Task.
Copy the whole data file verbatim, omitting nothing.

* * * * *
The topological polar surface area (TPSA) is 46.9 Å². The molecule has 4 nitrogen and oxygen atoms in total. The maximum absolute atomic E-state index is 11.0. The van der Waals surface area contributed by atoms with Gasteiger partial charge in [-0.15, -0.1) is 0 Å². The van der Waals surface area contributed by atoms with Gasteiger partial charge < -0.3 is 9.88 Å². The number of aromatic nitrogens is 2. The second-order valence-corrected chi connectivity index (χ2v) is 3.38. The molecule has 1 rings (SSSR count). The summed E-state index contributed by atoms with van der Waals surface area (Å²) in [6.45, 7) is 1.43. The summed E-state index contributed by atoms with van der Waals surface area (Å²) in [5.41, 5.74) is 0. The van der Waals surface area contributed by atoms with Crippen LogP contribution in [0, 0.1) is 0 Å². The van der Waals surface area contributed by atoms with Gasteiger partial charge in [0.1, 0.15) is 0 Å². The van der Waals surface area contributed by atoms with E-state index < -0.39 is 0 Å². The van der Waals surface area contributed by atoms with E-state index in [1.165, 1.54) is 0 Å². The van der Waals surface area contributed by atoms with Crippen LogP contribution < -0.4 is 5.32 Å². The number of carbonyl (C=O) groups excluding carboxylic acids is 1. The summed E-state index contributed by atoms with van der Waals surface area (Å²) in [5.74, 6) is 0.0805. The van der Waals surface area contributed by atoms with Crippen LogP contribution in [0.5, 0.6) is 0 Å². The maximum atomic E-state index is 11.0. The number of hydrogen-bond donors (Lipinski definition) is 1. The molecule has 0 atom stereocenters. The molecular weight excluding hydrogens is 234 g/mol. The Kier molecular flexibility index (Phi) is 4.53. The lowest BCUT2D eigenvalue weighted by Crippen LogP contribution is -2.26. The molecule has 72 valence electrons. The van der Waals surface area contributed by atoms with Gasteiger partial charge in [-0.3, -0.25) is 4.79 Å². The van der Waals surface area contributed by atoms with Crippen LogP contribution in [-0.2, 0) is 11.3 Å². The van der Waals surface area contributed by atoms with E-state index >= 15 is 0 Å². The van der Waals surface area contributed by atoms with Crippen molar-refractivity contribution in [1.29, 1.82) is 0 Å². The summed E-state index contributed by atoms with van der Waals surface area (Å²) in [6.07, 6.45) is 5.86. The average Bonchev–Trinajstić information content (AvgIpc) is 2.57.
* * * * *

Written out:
The topological polar surface area (TPSA) is 46.9 Å². The molecule has 4 nitrogen and oxygen atoms in total. The maximum absolute atomic E-state index is 11.0. The van der Waals surface area contributed by atoms with Gasteiger partial charge in [-0.15, -0.1) is 0 Å². The van der Waals surface area contributed by atoms with Gasteiger partial charge < -0.3 is 9.88 Å². The number of aromatic nitrogens is 2. The second-order valence-corrected chi connectivity index (χ2v) is 3.38. The molecule has 1 rings (SSSR count). The summed E-state index contributed by atoms with van der Waals surface area (Å²) in [6.45, 7) is 1.43. The summed E-state index contributed by atoms with van der Waals surface area (Å²) in [5.41, 5.74) is 0. The van der Waals surface area contributed by atoms with Crippen LogP contribution in [0, 0.1) is 0 Å². The van der Waals surface area contributed by atoms with Gasteiger partial charge in [0.1, 0.15) is 0 Å². The van der Waals surface area contributed by atoms with E-state index < -0.39 is 0 Å². The van der Waals surface area contributed by atoms with E-state index in [1.165, 1.54) is 0 Å². The van der Waals surface area contributed by atoms with Crippen LogP contribution < -0.4 is 5.32 Å². The number of carbonyl (C=O) groups excluding carboxylic acids is 1. The summed E-state index contributed by atoms with van der Waals surface area (Å²) in [5.74, 6) is 0.0805. The van der Waals surface area contributed by atoms with Crippen LogP contribution in [0.5, 0.6) is 0 Å². The maximum atomic E-state index is 11.0. The number of hydrogen-bond donors (Lipinski definition) is 1. The molecule has 0 atom stereocenters. The molecular weight excluding hydrogens is 234 g/mol. The Kier molecular flexibility index (Phi) is 4.53. The lowest BCUT2D eigenvalue weighted by Crippen LogP contribution is -2.26. The molecule has 72 valence electrons. The van der Waals surface area contributed by atoms with Gasteiger partial charge in [-0.3, -0.25) is 4.79 Å². The van der Waals surface area contributed by atoms with Crippen LogP contribution in [-0.2, 0) is 11.3 Å². The van der Waals surface area contributed by atoms with E-state index >= 15 is 0 Å². The van der Waals surface area contributed by atoms with Crippen molar-refractivity contribution in [1.29, 1.82) is 0 Å². The summed E-state index contributed by atoms with van der Waals surface area (Å²) in [6.07, 6.45) is 5.86. The average Bonchev–Trinajstić information content (AvgIpc) is 2.57.